Chaudhary was also a well-known writer of fiction and her stories usually dealt issues of women and the emergence of India as a modern nation. She was also a member of the Uttar Pradesh State Social Welfare Advisory Board post-Independence.
Leela Ray represented West Bengal at the assembly. She was born in Goalpara, Assam in October 1900. She graduated from Bethune College in 1921 and became assistant secretary to the All Bengal Women’s Suffrage Committee and arranged meetings to demand women’s rights. In 1923, she along with her friends founded the Dipali Sangha where combat training was given to women. She took part in the Civil Disobedience Movement and was imprisoned for six years.
Ray was instrumental in forming the Dacca Mahila Satyagraha Sangha, which played an active role in the anti-salt tax movement. She became the editor of a journal, Jayashree, which had the blessing of Rabindranath Tagore. In 1937, she joined the Congress and in the next year, founded the Bengal Provincial Congress Women’s Organisation. She became a member of the women’s subcommittee formed by Subash Chandra Bose in 1938.
In 1947, Leela Ray founded the Jatiya Mahila Sanghati, a women’s organisation in West Bengal. In 1960, she became the chairwoman of the new party formed with the merger of the Forward Bloc (Subhasist) and the Praja Socialist Party. She died in June 1970 after becoming disillusioned with the Left politics.
Purnima Banerjee represented the United Provinces at the assembly. She was born in 1911. She was arrested for her participation in the Satyagraha and Quit India Movement.
Her interventions on State’s Control over Religious Instruction in Schools and Relevance of the Upper House are noteworthy. In her speech she had requested that the curriculum in schools should be in the control of the Government and should be of such a nature that it broadens the mind rather than create an exclusiveness.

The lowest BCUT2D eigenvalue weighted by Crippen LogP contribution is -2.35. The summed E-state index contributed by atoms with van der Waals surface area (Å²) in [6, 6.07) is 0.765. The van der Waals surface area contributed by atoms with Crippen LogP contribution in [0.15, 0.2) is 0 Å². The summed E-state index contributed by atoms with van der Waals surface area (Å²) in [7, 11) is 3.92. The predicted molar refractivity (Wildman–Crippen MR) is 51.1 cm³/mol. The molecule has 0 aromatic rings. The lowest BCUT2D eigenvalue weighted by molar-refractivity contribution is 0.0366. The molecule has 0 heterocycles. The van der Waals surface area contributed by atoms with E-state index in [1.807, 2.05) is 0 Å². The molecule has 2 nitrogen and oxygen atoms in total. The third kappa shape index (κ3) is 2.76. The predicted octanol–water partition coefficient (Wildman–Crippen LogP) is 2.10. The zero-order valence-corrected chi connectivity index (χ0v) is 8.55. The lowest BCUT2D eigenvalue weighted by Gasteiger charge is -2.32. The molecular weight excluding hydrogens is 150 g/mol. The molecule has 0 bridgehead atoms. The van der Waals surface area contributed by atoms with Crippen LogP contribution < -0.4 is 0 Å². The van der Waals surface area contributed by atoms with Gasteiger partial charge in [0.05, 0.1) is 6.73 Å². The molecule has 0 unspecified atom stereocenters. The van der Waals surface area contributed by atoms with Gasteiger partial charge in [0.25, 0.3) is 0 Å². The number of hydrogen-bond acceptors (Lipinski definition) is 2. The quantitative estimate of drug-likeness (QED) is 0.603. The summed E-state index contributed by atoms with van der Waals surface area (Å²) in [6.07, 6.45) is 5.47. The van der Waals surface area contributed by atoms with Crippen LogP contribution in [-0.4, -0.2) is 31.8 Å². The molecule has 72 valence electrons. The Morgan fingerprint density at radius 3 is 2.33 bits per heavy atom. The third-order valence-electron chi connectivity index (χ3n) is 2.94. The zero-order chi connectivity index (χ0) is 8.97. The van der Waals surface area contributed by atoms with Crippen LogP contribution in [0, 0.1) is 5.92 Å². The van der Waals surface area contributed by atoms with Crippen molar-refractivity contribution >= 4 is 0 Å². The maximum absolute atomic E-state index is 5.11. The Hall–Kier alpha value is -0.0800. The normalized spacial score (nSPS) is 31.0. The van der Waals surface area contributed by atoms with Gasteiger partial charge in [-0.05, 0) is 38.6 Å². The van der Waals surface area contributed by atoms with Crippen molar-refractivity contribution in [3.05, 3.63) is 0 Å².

Purnima became the secretary of the Indian National Congress committee in Allahabad, Uttar Pradesh. She was responsible for engaging and organizing trade unions, kisan meetings and work towards greater rural engagement in the 1940's.
Renuka Ray represented the West Bengal province in the constituent assembly. She was born in 1904 to Satish Chandra Mukherjee, an ICS officer, and Charulata Mukherjee, a social worker and member of the All India Women’s Conference (AIWC). She came in contact with Mahatma Gandhi at an early age of sixteen and left college to answer Gandhiji's call for boycotting the British Indian educational system. Later, she lived for a while in London and completed her BA from the London School of Economics.
After her return, she championed women's rights and inheritance rights in parental property. In 1932 she became President of All India Women’s Conference. She was also its President between 1953-54. She was a member of the Central Legislative Assembly between 1943 and 1946. In 1952–57, she served as Minister for Relief and Rehabilitation in the West Bengal Legislative Assembly. In 1957 and again in 1962, she was the member for Malda of the Lok Sabha.
She was also President of the AIWC in 1952, served on the Planning Commission and on the governing body of Visva Bharati University in Shanti Niketan. She served as a Minister for Relief and Rehabilitation. She established the All Bengal Women’s Union and the Women’s Coordinating Council.
Her interventions on Equality of Status and Justice for Women and on the Question of Religious Minorities and Majorities in a Secular State are exemplery. She vehemently opposed the amendments made to include 'minority' rights in the constitution and said that this was a back door method of bringing in separate electorates and could lead to separtism eventually.